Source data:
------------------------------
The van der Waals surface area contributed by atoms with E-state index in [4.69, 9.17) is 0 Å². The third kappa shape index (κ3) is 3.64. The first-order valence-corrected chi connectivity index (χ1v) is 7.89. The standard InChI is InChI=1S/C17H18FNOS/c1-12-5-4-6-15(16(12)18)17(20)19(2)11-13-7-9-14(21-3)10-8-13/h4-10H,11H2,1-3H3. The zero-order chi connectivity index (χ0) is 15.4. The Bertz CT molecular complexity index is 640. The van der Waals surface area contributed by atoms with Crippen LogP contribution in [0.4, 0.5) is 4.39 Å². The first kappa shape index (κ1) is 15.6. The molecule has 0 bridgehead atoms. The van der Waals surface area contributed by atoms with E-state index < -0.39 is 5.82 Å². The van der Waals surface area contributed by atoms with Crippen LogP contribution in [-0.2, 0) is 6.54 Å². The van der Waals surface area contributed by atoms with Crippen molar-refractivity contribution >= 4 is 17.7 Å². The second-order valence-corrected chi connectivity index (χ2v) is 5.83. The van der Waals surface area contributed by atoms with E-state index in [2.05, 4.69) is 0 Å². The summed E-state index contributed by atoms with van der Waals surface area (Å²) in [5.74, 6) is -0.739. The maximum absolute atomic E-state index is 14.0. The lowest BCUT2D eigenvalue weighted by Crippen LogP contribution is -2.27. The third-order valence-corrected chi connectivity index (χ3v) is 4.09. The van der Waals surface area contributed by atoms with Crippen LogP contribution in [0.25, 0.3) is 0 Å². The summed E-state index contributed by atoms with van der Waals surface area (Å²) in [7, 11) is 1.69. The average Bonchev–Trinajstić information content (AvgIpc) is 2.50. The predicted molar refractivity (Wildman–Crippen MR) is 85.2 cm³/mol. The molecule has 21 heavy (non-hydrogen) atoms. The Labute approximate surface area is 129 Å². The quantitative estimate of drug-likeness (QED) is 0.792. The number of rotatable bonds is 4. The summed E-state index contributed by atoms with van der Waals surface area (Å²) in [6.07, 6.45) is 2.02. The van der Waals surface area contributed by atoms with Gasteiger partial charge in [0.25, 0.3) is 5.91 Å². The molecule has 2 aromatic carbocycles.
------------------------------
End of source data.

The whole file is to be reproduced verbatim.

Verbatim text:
The van der Waals surface area contributed by atoms with E-state index in [4.69, 9.17) is 0 Å². The third kappa shape index (κ3) is 3.64. The first-order valence-corrected chi connectivity index (χ1v) is 7.89. The standard InChI is InChI=1S/C17H18FNOS/c1-12-5-4-6-15(16(12)18)17(20)19(2)11-13-7-9-14(21-3)10-8-13/h4-10H,11H2,1-3H3. The zero-order chi connectivity index (χ0) is 15.4. The Bertz CT molecular complexity index is 640. The van der Waals surface area contributed by atoms with Crippen LogP contribution in [0.4, 0.5) is 4.39 Å². The first kappa shape index (κ1) is 15.6. The molecule has 0 bridgehead atoms. The van der Waals surface area contributed by atoms with E-state index < -0.39 is 5.82 Å². The van der Waals surface area contributed by atoms with Crippen LogP contribution in [-0.2, 0) is 6.54 Å². The van der Waals surface area contributed by atoms with Crippen molar-refractivity contribution >= 4 is 17.7 Å². The second-order valence-corrected chi connectivity index (χ2v) is 5.83. The van der Waals surface area contributed by atoms with E-state index in [2.05, 4.69) is 0 Å². The summed E-state index contributed by atoms with van der Waals surface area (Å²) in [5.74, 6) is -0.739. The maximum absolute atomic E-state index is 14.0. The lowest BCUT2D eigenvalue weighted by Crippen LogP contribution is -2.27. The third-order valence-corrected chi connectivity index (χ3v) is 4.09. The van der Waals surface area contributed by atoms with Crippen LogP contribution in [0.25, 0.3) is 0 Å². The summed E-state index contributed by atoms with van der Waals surface area (Å²) in [7, 11) is 1.69. The average Bonchev–Trinajstić information content (AvgIpc) is 2.50. The predicted molar refractivity (Wildman–Crippen MR) is 85.2 cm³/mol. The molecule has 21 heavy (non-hydrogen) atoms. The Labute approximate surface area is 129 Å². The quantitative estimate of drug-likeness (QED) is 0.792. The number of rotatable bonds is 4. The summed E-state index contributed by atoms with van der Waals surface area (Å²) in [6.07, 6.45) is 2.02. The van der Waals surface area contributed by atoms with Gasteiger partial charge in [0.25, 0.3) is 5.91 Å². The molecule has 2 aromatic carbocycles.